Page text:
Definition of “look” - English Dictionary

“look” in British English

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lookverb

uk /lʊk/ us /lʊk/

look verb (SEE)

A1 [ I ] to direct your eyes in order to see:

Look! There's grandma.
They looked at the picture and laughed.
Look at all these toys on the floor.
She looked up from her book and smiled at me.
I looked out (of) the window.
Look over there - there's a rainbow!

More examples

  • She heard a sudden noise behind her, and swung round to look behind her.
  • I wish you'd look at me when I'm trying to speak to you!
  • Be careful to look both ways when you cross the road.
  • She ambled down the street, stopping occasionally to look in the shop windows.
  • He slid the letter into his pocket while no one was looking.

look verb (SEARCH)

A1 [ I ] to try to find something or someone:

I'm looking for my keys.
I looked everywhere, but I couldn't find my glasses.
Have you looked in the dictionary?
I looked down the list but couldn't see his name.

More examples

  • She turned the vase over to look for the price.
  • You'd have found it if you'd bothered to look.
  • I bent down to look under the bed.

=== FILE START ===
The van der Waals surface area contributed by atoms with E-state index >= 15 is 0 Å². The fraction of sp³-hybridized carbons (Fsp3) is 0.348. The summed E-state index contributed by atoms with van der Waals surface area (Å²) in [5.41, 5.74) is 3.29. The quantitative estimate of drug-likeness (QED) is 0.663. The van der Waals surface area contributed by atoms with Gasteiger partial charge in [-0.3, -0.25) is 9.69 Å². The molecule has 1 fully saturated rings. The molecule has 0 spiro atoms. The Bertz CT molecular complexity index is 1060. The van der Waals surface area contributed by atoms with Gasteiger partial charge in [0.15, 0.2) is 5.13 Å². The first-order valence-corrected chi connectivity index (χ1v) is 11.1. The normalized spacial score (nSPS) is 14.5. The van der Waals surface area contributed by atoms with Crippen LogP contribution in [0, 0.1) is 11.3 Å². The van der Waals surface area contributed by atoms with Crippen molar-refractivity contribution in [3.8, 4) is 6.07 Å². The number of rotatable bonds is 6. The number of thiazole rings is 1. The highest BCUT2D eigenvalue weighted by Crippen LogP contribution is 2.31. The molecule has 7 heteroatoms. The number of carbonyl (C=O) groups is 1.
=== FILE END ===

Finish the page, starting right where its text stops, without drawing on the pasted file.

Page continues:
• She ran her finger down the list, looking for her name.
  • There's that book you were looking for.

look verb (SEEM)

A2 [ L, I usually + adv/prep ] to appear or seem:

You look well!
The roads look very icy.
That dress looks nice on you.
He has started to look his age (= appear as old as he really is).
It's looking good (= things are going well).
He looked (like) a friendly sort of person.
The twins look just like their mother.
She looked as if/though she hadn't slept all night.
It looks like rain (= as if it is going to rain).

More examples

  • You look thoughtful.
  • You look lovely with your hair up.
  • The walls look a bit bare - can't we put some pictures up?
  • Those gloves look nice and warm.
  • When she came home from school she really didn't look well.

look verb (DIRECTION)

B2 [ I usually + adv/prep ] to face a particular direction:

The garden looks south.
This window looks out onto the lake.

More examples

  • The window looks onto the road.
  • The room looks North.
  • The meadow looks east.
  • All the statues look towards the fountain.
  • The drawing room looks south.

looknoun

uk /lʊk/ us /lʊk/

look noun (WITH EYES)

B1 [ C ] the act of looking at someone or something:

She gave him a look of real dislike.
Take a (good) look at this picture and see if you recognize anyone.
Can I have a look at your dictionary?

More examples

  • I had a brief look at her report before the meeting.
  • She cast a quick look in the rear mirror.
  • Bring your baby to the clinic and we'll take a look at her.
  • May I have a look at your newspaper?" "Of course you can."
  • I took one look at her and burst out laughing.

look noun (SEARCH)

B1 [ C usually singular ] the act of trying to find someone or something:

I had another look for the watch, but couldn't find it.

More examples

  • I had a look for the book.
  • Have a good look in the cupboard.
  • You've got nits? Let's have a look.
  • I can have a look for the papers for you.
  • We'll need to have a good look round before we leave.

look noun (APPEARANCE)

B2 [ C ] an expression on someone's face: